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Away, my friends, prepare the sacred rites.
[Exeunt CALIPPUs, &c.
Philotas, thou draw near: how fares your prisoner?
Has he yet breath’d his last?
Phil. Life ebbs apace;
To-morrow’s sun sees him a breathless corse.
Dio. Curse on his ling’ring pangs! Sicilia's crown
No more shall deck his brow; and if the sand
Still loiter in the glass, thy hand, my friend,
May shake it thence.
Phil. It shall, dread sir; that task
Leave to thy faithful servant.
Dio. Oh! Philotas,
Thou little know'st the cares, the pangs of empire,
The ermin'd pride, the purple that adorns
A conqueror's breast, but serves, my friend, to hide
A heart that’s torn, that's mangled with remorse.
Each object round me wakens horrid doubts;
The flatt’ring train, the sentinel that guards me,
The slave that waits, all give some new alarm,
And from the means of safety dangers rise.
Ev’n victory itself plants anguish here,
And round my laurels the fell serpent twines.
Phil. Would Dionysius abdicate his crown,
And sue for terms of peace?
Dio. Detested thought ! .
No, though ambition teem with countless ills,
It still has charms of pow'r to fire the soul.
Though horrors multiply around my head,
I will oppose them all. The pomp of sacrifice
But now ordain'd, is mockery to Heav'n.
'Tis vain, 'tis fruitless; then let daring guilt
Be my inspirer, and consummate all.
Where are those Greeks, the captives of my sword,
Whose desp'rate valour rush’d within our walls,
Fought near our person, and the pointed lance
Aim'd at my breast :
Phil. In chains they wait their doom.
Dio. Give me to see 'em; bring the slaves before Ine.
Phil. What, ho! Melanthon, this way lead your prisoners.
Enter MELANTHoN, with GREEK OFFICERs and SOLDIERs.
Dio. Assassins, and not warriors do ye come, When the wide range of battle claims your sword, Thus do you come against a single life To wage the war? Did not our buckler ring With all your darts, in one collected volley, Shower'd on my head Did not your swords at once Point at my breast, and thirst for regal blood G. Off. We sought thy life. I am by birth a Greek. An open foe in arms, I meant to slay The foe of human kind. With rival ardour We took the field; one voice, one mind, one heart; All leagu'd, all covenanted: in yon camp Spirits there are who aim, like us, at glory. Whene'er you sally forth, whene'er the Greeks Shall scale your walls, prepare thee to encounter A like assault. By me the youth of Greece Thus notify the war they mean to wage. Dio. Thus, then, I warn them of my great revenge. Whoe'er in battle shall become our pris’ner, In torment meets his doom. G. Off. Then wilt thou see How vile the body to a mind that pants For genuine glory. Twice three hundred Greeks Have sworn, like us, to hunt thee through the ranks; Ours the first lot; we've fail'd; on yonder plain Appear in arms, the faithful band will meet thee. Dio. Vile slave, no more. Melanthon, drag 'em hence To die in misery. Impal'd alive, The winds shall parch them on the craggy cliff.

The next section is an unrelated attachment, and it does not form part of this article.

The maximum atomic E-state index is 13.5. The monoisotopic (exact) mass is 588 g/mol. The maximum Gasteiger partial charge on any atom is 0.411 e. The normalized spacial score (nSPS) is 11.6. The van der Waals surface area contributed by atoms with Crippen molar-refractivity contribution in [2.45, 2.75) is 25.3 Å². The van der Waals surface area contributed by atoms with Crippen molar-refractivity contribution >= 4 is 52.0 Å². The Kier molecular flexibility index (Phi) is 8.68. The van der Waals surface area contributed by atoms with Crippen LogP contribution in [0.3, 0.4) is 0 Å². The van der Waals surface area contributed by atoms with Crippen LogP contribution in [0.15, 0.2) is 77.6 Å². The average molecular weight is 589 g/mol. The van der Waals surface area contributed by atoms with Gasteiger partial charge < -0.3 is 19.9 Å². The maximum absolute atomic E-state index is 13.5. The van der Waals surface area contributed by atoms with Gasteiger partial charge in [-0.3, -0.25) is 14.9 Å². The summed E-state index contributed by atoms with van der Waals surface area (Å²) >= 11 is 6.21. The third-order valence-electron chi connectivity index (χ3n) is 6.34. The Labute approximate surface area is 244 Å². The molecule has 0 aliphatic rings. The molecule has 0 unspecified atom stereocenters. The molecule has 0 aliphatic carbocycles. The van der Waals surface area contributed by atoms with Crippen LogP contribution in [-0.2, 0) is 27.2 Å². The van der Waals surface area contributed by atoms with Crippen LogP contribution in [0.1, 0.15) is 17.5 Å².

Selected from the rest, let one depart
A messenger to Greece, to tell the fate
Her chosen sons, her first adventurers, met.
- [Erit Dionysius.
Mel. Unhappy men! how shall my care protect
Your forfeit lives 2 Philotas, thou conduct them
To the deep dungeon's gloom. In that recess,
Midst the wild tumult of eventful war,
We may ward off the blow. My friends, farewell:
That officer will guide your steps.
[All follow PhilotAs, except Phocion.
Phoc. Satisfy my doubts; how fares Euphrasia?
Mcl. Euphrasia lives, and fills the anxious mo-